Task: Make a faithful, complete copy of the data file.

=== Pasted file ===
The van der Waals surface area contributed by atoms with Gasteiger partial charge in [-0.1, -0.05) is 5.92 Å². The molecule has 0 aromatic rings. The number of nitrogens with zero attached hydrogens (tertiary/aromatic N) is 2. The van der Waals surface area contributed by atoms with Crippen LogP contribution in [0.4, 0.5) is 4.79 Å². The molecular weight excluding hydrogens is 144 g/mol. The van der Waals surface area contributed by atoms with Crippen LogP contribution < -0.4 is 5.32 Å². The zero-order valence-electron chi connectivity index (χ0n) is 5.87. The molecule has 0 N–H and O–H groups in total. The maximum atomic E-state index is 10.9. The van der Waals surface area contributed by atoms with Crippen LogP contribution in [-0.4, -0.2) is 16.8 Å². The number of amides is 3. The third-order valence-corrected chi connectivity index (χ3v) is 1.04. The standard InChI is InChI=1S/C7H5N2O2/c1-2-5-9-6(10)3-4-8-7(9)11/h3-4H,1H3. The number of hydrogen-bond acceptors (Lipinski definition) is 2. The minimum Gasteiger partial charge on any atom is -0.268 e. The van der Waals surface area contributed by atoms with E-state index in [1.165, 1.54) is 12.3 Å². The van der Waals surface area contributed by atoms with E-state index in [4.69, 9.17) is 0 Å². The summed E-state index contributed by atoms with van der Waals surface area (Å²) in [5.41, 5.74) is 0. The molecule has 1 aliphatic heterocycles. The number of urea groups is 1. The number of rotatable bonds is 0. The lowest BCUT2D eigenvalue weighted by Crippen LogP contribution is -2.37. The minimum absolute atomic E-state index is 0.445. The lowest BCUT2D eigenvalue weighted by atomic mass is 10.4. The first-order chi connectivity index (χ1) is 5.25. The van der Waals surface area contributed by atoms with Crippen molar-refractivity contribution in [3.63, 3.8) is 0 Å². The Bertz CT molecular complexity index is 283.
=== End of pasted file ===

The van der Waals surface area contributed by atoms with Gasteiger partial charge in [-0.1, -0.05) is 5.92 Å². The molecule has 0 aromatic rings. The number of nitrogens with zero attached hydrogens (tertiary/aromatic N) is 2. The van der Waals surface area contributed by atoms with Crippen LogP contribution in [0.4, 0.5) is 4.79 Å². The molecular weight excluding hydrogens is 144 g/mol. The van der Waals surface area contributed by atoms with Crippen LogP contribution < -0.4 is 5.32 Å². The zero-order valence-electron chi connectivity index (χ0n) is 5.87. The molecule has 0 N–H and O–H groups in total. The maximum atomic E-state index is 10.9. The van der Waals surface area contributed by atoms with Crippen LogP contribution in [-0.4, -0.2) is 16.8 Å². The number of amides is 3. The third-order valence-corrected chi connectivity index (χ3v) is 1.04. The standard InChI is InChI=1S/C7H5N2O2/c1-2-5-9-6(10)3-4-8-7(9)11/h3-4H,1H3. The number of hydrogen-bond acceptors (Lipinski definition) is 2. The minimum Gasteiger partial charge on any atom is -0.268 e. The van der Waals surface area contributed by atoms with E-state index in [1.165, 1.54) is 12.3 Å². The van der Waals surface area contributed by atoms with E-state index in [4.69, 9.17) is 0 Å². The summed E-state index contributed by atoms with van der Waals surface area (Å²) in [5.41, 5.74) is 0. The molecule has 1 aliphatic heterocycles. The number of urea groups is 1. The number of rotatable bonds is 0. The lowest BCUT2D eigenvalue weighted by Crippen LogP contribution is -2.37. The minimum absolute atomic E-state index is 0.445. The lowest BCUT2D eigenvalue weighted by atomic mass is 10.4. The first-order chi connectivity index (χ1) is 5.25. The van der Waals surface area contributed by atoms with Crippen molar-refractivity contribution in [3.63, 3.8) is 0 Å². The Bertz CT molecular complexity index is 283.